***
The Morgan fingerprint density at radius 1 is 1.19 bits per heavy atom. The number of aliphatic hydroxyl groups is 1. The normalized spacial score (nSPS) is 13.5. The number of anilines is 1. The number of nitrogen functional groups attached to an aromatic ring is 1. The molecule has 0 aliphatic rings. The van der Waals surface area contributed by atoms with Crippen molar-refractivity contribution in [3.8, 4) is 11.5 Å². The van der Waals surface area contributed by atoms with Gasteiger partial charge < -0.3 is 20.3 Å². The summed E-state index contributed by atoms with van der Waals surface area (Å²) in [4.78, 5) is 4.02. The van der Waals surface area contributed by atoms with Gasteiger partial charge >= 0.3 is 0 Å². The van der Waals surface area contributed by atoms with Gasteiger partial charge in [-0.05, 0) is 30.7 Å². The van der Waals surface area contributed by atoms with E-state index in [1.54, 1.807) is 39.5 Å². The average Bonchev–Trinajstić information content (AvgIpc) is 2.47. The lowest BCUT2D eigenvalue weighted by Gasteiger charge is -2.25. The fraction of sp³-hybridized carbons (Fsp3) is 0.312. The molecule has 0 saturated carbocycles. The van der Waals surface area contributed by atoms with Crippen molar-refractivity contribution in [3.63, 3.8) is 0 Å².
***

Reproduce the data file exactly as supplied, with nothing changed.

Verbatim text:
The Morgan fingerprint density at radius 1 is 1.19 bits per heavy atom. The number of aliphatic hydroxyl groups is 1. The normalized spacial score (nSPS) is 13.5. The number of anilines is 1. The number of nitrogen functional groups attached to an aromatic ring is 1. The molecule has 0 aliphatic rings. The van der Waals surface area contributed by atoms with Crippen molar-refractivity contribution in [3.8, 4) is 11.5 Å². The van der Waals surface area contributed by atoms with Gasteiger partial charge < -0.3 is 20.3 Å². The summed E-state index contributed by atoms with van der Waals surface area (Å²) in [4.78, 5) is 4.02. The van der Waals surface area contributed by atoms with Gasteiger partial charge >= 0.3 is 0 Å². The van der Waals surface area contributed by atoms with Gasteiger partial charge in [-0.05, 0) is 30.7 Å². The van der Waals surface area contributed by atoms with E-state index in [1.54, 1.807) is 39.5 Å². The average Bonchev–Trinajstić information content (AvgIpc) is 2.47. The lowest BCUT2D eigenvalue weighted by Gasteiger charge is -2.25. The fraction of sp³-hybridized carbons (Fsp3) is 0.312. The molecule has 0 saturated carbocycles. The van der Waals surface area contributed by atoms with Crippen molar-refractivity contribution in [3.63, 3.8) is 0 Å².